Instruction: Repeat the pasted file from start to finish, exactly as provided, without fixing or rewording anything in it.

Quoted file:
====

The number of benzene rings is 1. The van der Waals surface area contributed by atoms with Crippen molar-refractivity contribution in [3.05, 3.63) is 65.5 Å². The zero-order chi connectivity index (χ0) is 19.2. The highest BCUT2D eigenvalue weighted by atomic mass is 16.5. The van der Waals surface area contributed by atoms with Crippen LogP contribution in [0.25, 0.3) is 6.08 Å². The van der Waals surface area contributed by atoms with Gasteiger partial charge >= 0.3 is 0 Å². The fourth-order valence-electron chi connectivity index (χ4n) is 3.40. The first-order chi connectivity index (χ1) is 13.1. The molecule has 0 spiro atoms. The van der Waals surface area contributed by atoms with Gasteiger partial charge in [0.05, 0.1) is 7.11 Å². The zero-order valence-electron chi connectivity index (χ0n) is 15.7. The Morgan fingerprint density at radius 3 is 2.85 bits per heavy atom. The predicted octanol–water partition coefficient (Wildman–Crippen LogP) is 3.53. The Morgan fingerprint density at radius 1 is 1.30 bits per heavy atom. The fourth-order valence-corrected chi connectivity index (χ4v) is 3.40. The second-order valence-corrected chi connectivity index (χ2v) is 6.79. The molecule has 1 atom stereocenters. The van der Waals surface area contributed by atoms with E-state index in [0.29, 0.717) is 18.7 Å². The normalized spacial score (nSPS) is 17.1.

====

The number of benzene rings is 1. The van der Waals surface area contributed by atoms with Crippen molar-refractivity contribution in [3.05, 3.63) is 65.5 Å². The zero-order chi connectivity index (χ0) is 19.2. The highest BCUT2D eigenvalue weighted by atomic mass is 16.5. The van der Waals surface area contributed by atoms with Crippen LogP contribution in [0.25, 0.3) is 6.08 Å². The van der Waals surface area contributed by atoms with Gasteiger partial charge >= 0.3 is 0 Å². The fourth-order valence-electron chi connectivity index (χ4n) is 3.40. The first-order chi connectivity index (χ1) is 13.1. The molecule has 0 spiro atoms. The van der Waals surface area contributed by atoms with Gasteiger partial charge in [0.05, 0.1) is 7.11 Å². The zero-order valence-electron chi connectivity index (χ0n) is 15.7. The Morgan fingerprint density at radius 3 is 2.85 bits per heavy atom. The predicted octanol–water partition coefficient (Wildman–Crippen LogP) is 3.53. The Morgan fingerprint density at radius 1 is 1.30 bits per heavy atom. The fourth-order valence-corrected chi connectivity index (χ4v) is 3.40. The second-order valence-corrected chi connectivity index (χ2v) is 6.79. The molecule has 1 atom stereocenters. The van der Waals surface area contributed by atoms with E-state index in [0.29, 0.717) is 18.7 Å². The normalized spacial score (nSPS) is 17.1.